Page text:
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8 Foods Served at the First Thanksgiving

Painting by J.L.M. Ferris of the first Thanksgiving ceremony with Native Americans and the Pilgrims in 1621. Undated illustration. --- Image by © Bettmann/CORBIS

The first Thanksgiving was a harvest festival shared by the Pilgrims and native Wampanoag people of what is today the southeastern area of the U.S. New England state of Massachusetts. The Pilgrims spent three days eating and celebrating their first successful harvest sometime during November of 1621. The Pilgrims celebrated their first harvest by shooting rifles into the air, which alerted the nearby Indians to investigate. The two groups then came together to peacefully share in the plentiful harvest. Which dishes from that first harvest festival might be found on your family’s Thanksgiving dinner table?

Here are 8 foods served at the first Thanksgiving:

  1. Turkey

Of course, the bird we think of on Turkey Day had a place on the table. Turkeys were plentiful in the area around the Plymouth Colony and likely a common meal. Turkey became the main course at Thanksgivings in New England by the 1700’s.

  1. Venison

Deer were, and still are, numerous in the area. The native Wampanoag people brought five deer they had hunted for the feast. They gave the deer to the Pilgrims and contributed to the meal so there was enough food for all.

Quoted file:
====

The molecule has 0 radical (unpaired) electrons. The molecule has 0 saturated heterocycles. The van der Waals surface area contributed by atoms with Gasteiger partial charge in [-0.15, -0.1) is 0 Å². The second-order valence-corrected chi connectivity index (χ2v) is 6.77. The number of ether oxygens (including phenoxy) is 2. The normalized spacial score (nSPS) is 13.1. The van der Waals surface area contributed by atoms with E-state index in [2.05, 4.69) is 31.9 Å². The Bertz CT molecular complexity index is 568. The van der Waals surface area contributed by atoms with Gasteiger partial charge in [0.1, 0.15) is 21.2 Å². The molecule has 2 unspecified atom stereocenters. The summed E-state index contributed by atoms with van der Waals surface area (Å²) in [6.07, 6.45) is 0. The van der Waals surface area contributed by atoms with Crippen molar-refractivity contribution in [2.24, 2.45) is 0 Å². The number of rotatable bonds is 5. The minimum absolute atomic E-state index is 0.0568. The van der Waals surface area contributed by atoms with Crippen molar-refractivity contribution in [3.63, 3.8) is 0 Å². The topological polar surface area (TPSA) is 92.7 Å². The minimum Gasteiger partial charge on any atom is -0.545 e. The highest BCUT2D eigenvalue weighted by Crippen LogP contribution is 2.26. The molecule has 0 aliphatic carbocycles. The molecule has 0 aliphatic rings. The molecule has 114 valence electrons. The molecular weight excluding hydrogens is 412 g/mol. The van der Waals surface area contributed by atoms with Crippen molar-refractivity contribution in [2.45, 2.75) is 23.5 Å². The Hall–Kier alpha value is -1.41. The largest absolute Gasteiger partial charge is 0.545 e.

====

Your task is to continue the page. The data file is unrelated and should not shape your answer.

3 & 4. Duck and Goose

There were plenty of ducks and geese in New England. Waterfowl like these live by rivers and lakes. Both birds were likely cooked for the harvest celebration along with other wild fowl (hint: turkey).

  1. Fish

The Plymouth Colony in Massachusetts, was on the coast of the Atlantic Ocean; there were many lakes and rivers in the nearby area. Fishing was a common practice because the Pilgrims lived so close to plentiful water sources.

  1. Maize

When the Pilgrims arrived on the Mayflower with little food that winter in 1620, the Wampanoag helped them plant maize (corn) the following spring. A great harvest followed, and corn became a staple crop. A traditional Native American food called nasaump, corn porridge, was made for the feast.

7 & 8. Pumpkin and Squash

An American favorite — pumpkin pie — is a little different from the stewed pompion (pumpkin) dish made for the celebration. Pompion became a “standing dish,” everyday food. Squash and pumpkin had been common food sources for the indigenous people long before the Pilgrims settled there.


Image Caption: The Pilgrims founded Plymouth Colony in what is now Massachusetts in 1620. Indians who helped the Pilgrims were invited to a Thanksgiving feast in 1621, shown here.

Credit: An oil painting on canvas (about 1919) by Jean Leon Gerome Ferris; Smithsonian Institution, Washington, D.C. (Corbis/Bettmann)

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